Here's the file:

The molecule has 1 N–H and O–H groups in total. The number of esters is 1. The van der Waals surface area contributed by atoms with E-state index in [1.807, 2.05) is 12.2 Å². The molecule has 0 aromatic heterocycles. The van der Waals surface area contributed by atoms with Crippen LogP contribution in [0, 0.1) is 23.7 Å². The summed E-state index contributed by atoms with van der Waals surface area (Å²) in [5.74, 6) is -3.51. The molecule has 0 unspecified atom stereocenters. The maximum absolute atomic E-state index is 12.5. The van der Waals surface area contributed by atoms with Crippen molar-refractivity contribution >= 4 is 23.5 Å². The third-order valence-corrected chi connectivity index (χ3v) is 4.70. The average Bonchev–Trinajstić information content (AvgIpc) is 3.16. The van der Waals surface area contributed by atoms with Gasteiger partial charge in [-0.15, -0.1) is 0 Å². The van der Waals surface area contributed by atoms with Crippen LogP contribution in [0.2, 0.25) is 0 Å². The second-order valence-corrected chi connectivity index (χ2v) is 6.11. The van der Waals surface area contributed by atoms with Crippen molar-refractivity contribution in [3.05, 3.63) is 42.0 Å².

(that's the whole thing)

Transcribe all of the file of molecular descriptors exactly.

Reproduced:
The molecule has 1 N–H and O–H groups in total. The number of esters is 1. The van der Waals surface area contributed by atoms with E-state index in [1.807, 2.05) is 12.2 Å². The molecule has 0 aromatic heterocycles. The van der Waals surface area contributed by atoms with Crippen LogP contribution in [0, 0.1) is 23.7 Å². The summed E-state index contributed by atoms with van der Waals surface area (Å²) in [5.74, 6) is -3.51. The molecule has 0 unspecified atom stereocenters. The maximum absolute atomic E-state index is 12.5. The van der Waals surface area contributed by atoms with Crippen molar-refractivity contribution >= 4 is 23.5 Å². The third-order valence-corrected chi connectivity index (χ3v) is 4.70. The average Bonchev–Trinajstić information content (AvgIpc) is 3.16. The van der Waals surface area contributed by atoms with Gasteiger partial charge in [-0.15, -0.1) is 0 Å². The van der Waals surface area contributed by atoms with Crippen LogP contribution in [0.2, 0.25) is 0 Å². The second-order valence-corrected chi connectivity index (χ2v) is 6.11. The van der Waals surface area contributed by atoms with Crippen molar-refractivity contribution in [3.05, 3.63) is 42.0 Å².